Moreover, in each of the above-mentioned embodiments of the present invention, it is assumed that the ink is a liquid. Alternatively, the present invention may employ an ink which is solid at room temperature or less and softens or liquefies at room temperature, or an ink which liquefies upon application of a use printing signal, since it is a general practice to perform temperature control of the ink itself within a range from 30° C. to 70° C. in the ink-jet system, so that the ink viscosity can fall within a stable discharge range.

In addition, in order to prevent a temperature rise caused by heat energy by positively utilizing it as energy for causing a change in state of the ink from a solid state to a liquid state, or to prevent evaporation of the ink, an ink which is solid in a non-use state and liquefies upon heating may be used. In any case, an ink which liquefies upon application of heat energy according to a printing signal and is discharged in a liquid state, an ink which begins to solidify when it reaches a printing medium, or the like, is applicable to the present invention. In this case, an ink may be situated opposite electrothermal transducers while being held in a liquid or solid state in recess portions of a porous sheet or through holes, as described in Japanese Patent Laid-Open No. 54-56847 or 60-71260. In the present invention, the above-mentioned film boiling system is most effective for the above-mentioned inks.

The present invention can be applied to a system constituted by a plurality of devices (e.g., host computer, interface, reader, printer) or to an apparatus comprising a single device (e.g., copying machine, facsimile machine).

Further, the object of the present invention can also be achieved by providing a storage medium storing program codes for performing the aforesaid processes to a computer system or apparatus (e.g., a personal computer), reading the program codes, by a CPU or MPU of the computer system or apparatus, from the storage medium, then executing the program.

In this case, the program codes read from the storage medium realize the functions according to the embodiments, and the storage medium storing the program codes constitutes the invention.

Further, the storage medium, such as a floppy disk, a hard disk, an optical disk, a magneto-optical disk, CD-ROM, CD-R, a magnetic tape, a non-volatile type memory card, and ROM can be used for providing the program codes.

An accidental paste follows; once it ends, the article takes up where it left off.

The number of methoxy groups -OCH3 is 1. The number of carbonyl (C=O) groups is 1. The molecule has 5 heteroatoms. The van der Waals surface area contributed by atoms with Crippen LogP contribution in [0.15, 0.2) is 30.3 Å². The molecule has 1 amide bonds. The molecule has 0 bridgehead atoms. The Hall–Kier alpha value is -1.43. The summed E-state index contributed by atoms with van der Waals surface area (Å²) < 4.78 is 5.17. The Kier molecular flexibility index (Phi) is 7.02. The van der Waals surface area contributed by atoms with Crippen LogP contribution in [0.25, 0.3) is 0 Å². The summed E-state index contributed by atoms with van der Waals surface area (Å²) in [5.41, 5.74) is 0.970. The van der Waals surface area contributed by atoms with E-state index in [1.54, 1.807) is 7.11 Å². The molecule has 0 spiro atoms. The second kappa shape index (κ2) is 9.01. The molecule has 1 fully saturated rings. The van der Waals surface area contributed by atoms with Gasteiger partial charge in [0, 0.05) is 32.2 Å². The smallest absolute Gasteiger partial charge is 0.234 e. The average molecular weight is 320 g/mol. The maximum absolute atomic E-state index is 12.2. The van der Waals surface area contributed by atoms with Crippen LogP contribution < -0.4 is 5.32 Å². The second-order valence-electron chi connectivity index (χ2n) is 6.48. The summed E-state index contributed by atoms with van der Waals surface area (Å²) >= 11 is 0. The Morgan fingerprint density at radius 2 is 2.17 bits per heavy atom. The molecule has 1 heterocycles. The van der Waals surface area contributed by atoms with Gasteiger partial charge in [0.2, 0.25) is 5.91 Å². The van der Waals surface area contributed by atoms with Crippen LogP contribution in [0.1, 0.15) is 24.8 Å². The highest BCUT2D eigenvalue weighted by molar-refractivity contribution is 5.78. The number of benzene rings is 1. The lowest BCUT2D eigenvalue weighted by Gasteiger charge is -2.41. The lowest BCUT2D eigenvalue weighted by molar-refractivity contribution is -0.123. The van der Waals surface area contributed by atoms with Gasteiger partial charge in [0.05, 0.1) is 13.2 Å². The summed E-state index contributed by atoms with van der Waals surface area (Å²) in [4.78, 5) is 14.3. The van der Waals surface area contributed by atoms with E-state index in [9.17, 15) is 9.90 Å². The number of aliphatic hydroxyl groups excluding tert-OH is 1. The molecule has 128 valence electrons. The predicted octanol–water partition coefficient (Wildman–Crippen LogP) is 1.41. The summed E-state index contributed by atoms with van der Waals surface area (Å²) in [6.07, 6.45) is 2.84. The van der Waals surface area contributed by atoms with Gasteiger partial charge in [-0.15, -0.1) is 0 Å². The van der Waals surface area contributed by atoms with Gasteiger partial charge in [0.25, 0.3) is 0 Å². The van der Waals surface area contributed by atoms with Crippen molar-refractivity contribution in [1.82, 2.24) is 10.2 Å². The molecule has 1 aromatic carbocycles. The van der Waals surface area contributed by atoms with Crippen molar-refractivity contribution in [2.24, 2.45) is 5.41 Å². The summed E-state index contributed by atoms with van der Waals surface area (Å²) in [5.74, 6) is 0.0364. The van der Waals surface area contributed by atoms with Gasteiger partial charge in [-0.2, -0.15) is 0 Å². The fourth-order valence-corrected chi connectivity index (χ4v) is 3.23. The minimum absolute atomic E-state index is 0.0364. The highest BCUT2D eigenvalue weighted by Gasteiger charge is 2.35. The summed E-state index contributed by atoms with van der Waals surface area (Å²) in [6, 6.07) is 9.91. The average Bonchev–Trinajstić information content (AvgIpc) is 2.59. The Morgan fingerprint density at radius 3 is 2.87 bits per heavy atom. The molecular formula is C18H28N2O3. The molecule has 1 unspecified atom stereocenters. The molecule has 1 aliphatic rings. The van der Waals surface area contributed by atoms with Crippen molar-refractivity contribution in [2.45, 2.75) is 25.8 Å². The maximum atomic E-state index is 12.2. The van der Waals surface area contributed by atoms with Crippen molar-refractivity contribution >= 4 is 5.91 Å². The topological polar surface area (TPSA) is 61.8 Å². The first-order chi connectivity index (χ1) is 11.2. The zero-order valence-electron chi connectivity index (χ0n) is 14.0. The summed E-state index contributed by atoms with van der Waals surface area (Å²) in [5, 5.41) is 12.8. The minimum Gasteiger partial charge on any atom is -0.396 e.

Furthermore, besides aforesaid functions according to the above embodiments are realized by executing the program codes which are read by a computer, the present invention includes a case where an OS (operating system) or the like working on the computer performs a part or entire processes in accordance with designations of the program codes and realizes functions according to the above embodiments.

Furthermore, the present invention also includes a case where, after the program codes read from the storage medium are written in a function expansion card which is inserted into the computer or in a memory provided in a function expansion unit which is connected to the computer, CPU or the like contained in the function expansion card or unit performs a part or entire process in accordance with designations of the program codes and realizes functions of the above embodiments.

If the present invention is realized as a storage medium, program codes corresponding to the above mentioned flowchart (FIG. 3) are to be stored in the storage medium.

As many apparently widely different embodiments of the present invention can be made without departing from the spirit and scope thereof, it is to be understood that the invention is not limited to the specific embodiments thereof except as defined in the appended claims.

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Referenced by
Citing PatentFiling datePublication dateApplicantTitle
US6795103 *May 8, 2003Sep 21, 2004Sii P & S Inc.Thermal printer having thermally activating apparatus for heat-sensitive adhesive sheet
US7227756May 27, 2004Jun 5, 2007Lexmark International, Inc.Power supply keying arrangement for use with an electrical apparatus
US7315159Oct 17, 2006Jan 1, 2008Canon Kabushiki KaishaPower supply for switching operation, electronic apparatus including the same, and method of controlling the same
US7539886Mar 25, 2005May 26, 2009Canon Kabushiki KaishaImage processing apparatus, power saving control method, and program and storage medium thereof
US7629780 *Nov 17, 2006Dec 8, 2009Ricoh Company, Ltd.Power supply unit and printing apparatus with a supplemental power supply unit
Classifications
U.S. Classification347/14, 347/9
International ClassificationB41J2/01, B41J2/05, B41J29/38
Cooperative ClassificationB41J2/0458, B41J2/04568
European ClassificationB41J2/045D57, B41J2/045D50
Legal Events
DateCodeEventDescription
May 18, 2011FPAYFee payment
Year of fee payment: 8
May 25, 2007FPAYFee payment
Year of fee payment: 4
May 17, 2001ASAssignment
Owner name: CANON KABUSHIKI KAISHA, JAPAN
Free format text: ASSIGNMENT OF ASSIGNORS INTEREST;ASSIGNOR:YOSHIDA, TAKASHI;REEL/FRAME:011810/0023
Effective date: 20010402
Owner name: CANON KABUSHIKI KAISHA 30-2, SHIMOMARUKO 3-CHOME,
Free format text: ASSIGNMENT OF ASSIGNORS INTEREST;ASSIGNOR:YOSHIDA, TAKASHI /AR;REEL/FRAME:011810/0023